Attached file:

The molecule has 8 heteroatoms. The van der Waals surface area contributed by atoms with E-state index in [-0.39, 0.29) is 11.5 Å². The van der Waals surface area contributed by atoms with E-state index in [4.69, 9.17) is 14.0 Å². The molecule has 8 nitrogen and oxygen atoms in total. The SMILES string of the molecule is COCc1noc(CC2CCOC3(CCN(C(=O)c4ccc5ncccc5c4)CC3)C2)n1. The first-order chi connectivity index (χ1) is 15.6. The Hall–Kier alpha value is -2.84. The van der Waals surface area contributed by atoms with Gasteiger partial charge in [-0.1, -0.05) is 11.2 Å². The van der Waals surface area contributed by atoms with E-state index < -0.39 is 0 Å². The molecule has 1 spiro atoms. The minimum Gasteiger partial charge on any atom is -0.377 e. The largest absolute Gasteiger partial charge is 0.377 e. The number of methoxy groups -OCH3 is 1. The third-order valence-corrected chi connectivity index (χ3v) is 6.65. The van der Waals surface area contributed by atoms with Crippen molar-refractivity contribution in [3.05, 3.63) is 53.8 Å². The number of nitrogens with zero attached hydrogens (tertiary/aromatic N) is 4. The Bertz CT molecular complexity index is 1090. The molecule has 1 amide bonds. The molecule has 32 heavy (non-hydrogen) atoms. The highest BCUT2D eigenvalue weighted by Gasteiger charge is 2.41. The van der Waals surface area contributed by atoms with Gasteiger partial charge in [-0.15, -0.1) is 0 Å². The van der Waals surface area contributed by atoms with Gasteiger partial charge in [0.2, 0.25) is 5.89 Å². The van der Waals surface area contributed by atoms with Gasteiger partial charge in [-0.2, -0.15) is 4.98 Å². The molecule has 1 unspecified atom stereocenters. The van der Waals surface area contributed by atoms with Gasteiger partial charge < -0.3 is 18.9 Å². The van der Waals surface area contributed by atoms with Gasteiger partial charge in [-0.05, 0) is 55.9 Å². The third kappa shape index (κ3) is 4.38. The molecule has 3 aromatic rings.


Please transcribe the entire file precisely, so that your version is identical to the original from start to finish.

The molecule has 8 heteroatoms. The van der Waals surface area contributed by atoms with E-state index in [-0.39, 0.29) is 11.5 Å². The van der Waals surface area contributed by atoms with E-state index in [4.69, 9.17) is 14.0 Å². The molecule has 8 nitrogen and oxygen atoms in total. The SMILES string of the molecule is COCc1noc(CC2CCOC3(CCN(C(=O)c4ccc5ncccc5c4)CC3)C2)n1. The first-order chi connectivity index (χ1) is 15.6. The Hall–Kier alpha value is -2.84. The van der Waals surface area contributed by atoms with Gasteiger partial charge in [-0.1, -0.05) is 11.2 Å². The van der Waals surface area contributed by atoms with E-state index < -0.39 is 0 Å². The molecule has 1 spiro atoms. The minimum Gasteiger partial charge on any atom is -0.377 e. The largest absolute Gasteiger partial charge is 0.377 e. The number of methoxy groups -OCH3 is 1. The third-order valence-corrected chi connectivity index (χ3v) is 6.65. The van der Waals surface area contributed by atoms with Crippen molar-refractivity contribution in [3.05, 3.63) is 53.8 Å². The number of nitrogens with zero attached hydrogens (tertiary/aromatic N) is 4. The Bertz CT molecular complexity index is 1090. The molecule has 1 amide bonds. The molecule has 32 heavy (non-hydrogen) atoms. The highest BCUT2D eigenvalue weighted by Gasteiger charge is 2.41. The van der Waals surface area contributed by atoms with Gasteiger partial charge in [-0.15, -0.1) is 0 Å². The van der Waals surface area contributed by atoms with Gasteiger partial charge in [0.2, 0.25) is 5.89 Å². The van der Waals surface area contributed by atoms with Gasteiger partial charge in [-0.2, -0.15) is 4.98 Å². The molecule has 1 unspecified atom stereocenters. The van der Waals surface area contributed by atoms with Gasteiger partial charge < -0.3 is 18.9 Å². The van der Waals surface area contributed by atoms with Gasteiger partial charge in [-0.05, 0) is 55.9 Å². The third kappa shape index (κ3) is 4.38. The molecule has 3 aromatic rings.